In New Zealand (NZ) freshwater management has become a top political issue with most New Zealanders having an emotional attachment to freshwater and how it is managed. The question is, how do we manage freshwater and respect diverse interest and complex environmental interactions? The aim of this study was to gain an understanding of freshwater management, and identify successful policies and management structures that can meet the needs of rural communities. This project includes a review of the literature around environmental governance and unstructured interviews with regulators, industry individuals and those involved with water governance.
New Zealanders are unlikely to respond to authority unless they understand why. Catchment specific limits around water quality and quantity, empowers rural communities, allowing flexibility for methods to solve issues and giving ownership over solutions. This approach and other bottom up approaches such as Maniototo Pest Management have developed a high level of social capital in the Upper Taieri Catchment, meaning compliance limits set by the Otago Regional Council (ORC) are often bettered by local initiative.
The Resource Management Act 1991 (RMA) set NZ on a different path allowing meaningful recognition of environmental and social values. The RMA is based around sustainable management, principles with an integrated approach to environmental management. Agreed principles give the opportunity for groups to identify shared values. If groups agree in principle, this enhances the opportunity to build trust. If trust is not built between water users, stakeholder groups and regional authorities it increases the likelihood of resource consent applications ending up in the environment court. This adds significant time and cost, and the opportunity to create win-win scenarios is lost.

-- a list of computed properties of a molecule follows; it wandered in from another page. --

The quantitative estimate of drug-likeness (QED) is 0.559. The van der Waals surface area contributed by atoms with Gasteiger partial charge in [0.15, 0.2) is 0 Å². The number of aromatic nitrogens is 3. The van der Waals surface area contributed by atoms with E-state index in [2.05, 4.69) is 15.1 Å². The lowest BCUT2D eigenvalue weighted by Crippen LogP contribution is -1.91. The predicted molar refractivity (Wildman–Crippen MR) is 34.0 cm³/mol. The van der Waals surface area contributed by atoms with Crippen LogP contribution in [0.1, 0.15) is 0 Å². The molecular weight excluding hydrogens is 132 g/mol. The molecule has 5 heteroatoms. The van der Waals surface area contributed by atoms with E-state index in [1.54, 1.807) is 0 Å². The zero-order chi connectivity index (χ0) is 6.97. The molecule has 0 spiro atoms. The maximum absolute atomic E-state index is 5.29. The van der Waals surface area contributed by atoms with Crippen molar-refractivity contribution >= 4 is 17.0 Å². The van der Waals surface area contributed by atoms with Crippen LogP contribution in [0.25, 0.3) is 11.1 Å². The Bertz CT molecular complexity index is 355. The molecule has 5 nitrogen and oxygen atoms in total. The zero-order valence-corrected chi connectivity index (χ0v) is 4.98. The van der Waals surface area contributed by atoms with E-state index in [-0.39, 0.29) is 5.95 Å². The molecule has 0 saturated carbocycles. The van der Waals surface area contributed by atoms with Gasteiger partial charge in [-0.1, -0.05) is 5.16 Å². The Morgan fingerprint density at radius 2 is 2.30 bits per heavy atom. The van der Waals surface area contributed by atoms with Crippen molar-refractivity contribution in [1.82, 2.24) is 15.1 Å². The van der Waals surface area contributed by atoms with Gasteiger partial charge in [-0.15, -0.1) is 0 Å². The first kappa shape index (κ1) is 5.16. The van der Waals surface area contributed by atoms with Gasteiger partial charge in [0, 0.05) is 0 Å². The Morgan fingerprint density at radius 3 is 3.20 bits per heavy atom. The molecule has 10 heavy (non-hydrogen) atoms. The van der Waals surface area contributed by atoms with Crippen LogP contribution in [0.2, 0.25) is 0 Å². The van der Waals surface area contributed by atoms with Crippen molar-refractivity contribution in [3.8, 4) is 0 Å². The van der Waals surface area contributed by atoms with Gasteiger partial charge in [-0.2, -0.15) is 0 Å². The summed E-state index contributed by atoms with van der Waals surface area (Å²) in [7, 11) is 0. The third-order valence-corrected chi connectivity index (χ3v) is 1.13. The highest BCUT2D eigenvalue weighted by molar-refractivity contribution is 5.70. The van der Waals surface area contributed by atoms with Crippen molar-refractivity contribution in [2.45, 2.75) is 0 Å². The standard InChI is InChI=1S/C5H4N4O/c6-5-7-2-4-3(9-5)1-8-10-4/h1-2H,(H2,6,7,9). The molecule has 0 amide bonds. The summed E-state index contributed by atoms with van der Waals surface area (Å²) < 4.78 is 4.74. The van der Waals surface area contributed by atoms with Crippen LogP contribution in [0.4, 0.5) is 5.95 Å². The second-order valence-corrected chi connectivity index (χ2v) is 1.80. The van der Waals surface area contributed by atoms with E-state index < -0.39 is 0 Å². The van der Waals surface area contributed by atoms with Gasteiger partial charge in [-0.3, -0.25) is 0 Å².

In California, ownership rights and a strict priority system of ‘first in first served’, means water is unevenly distributed between communities and can result in significant geographic differences in wealth. Ownership rights to water encourage competition between users and ‘Tragedy of the Commons’ where individuals are unlikely to preserve the resource because they expect another will take it. The user group structure being achieved in the upper Taieri reduces competition between users by giving top priority to the environment.
Efficiency of water use is the net value of outputs generated from inputs. Individual catchments around NZ, like the Upper Taieri are all unique so best use of a water resource is appropriately established at community level with an integrated catchment governing body such as the Upper Taieri Group. This gives opportunity to harness the valuable social capital and local knowledge.
In conclusion, good environmental policy will alter behaviour in a way that is appropriate to the needs of communities. While freshwater interests in NZ must always be respected, the implications of ownership rights or top down policies will likely have negative implications for rural communities. NZ has a chance to be world leaders in freshwater management by using social capital to reduce compliance costs and achieve policy goals. This is reliant on central and regional government recognising the value of community engagement. Transparency, face to face communication and compromise are needed and should be encouraged to achieve policy goals.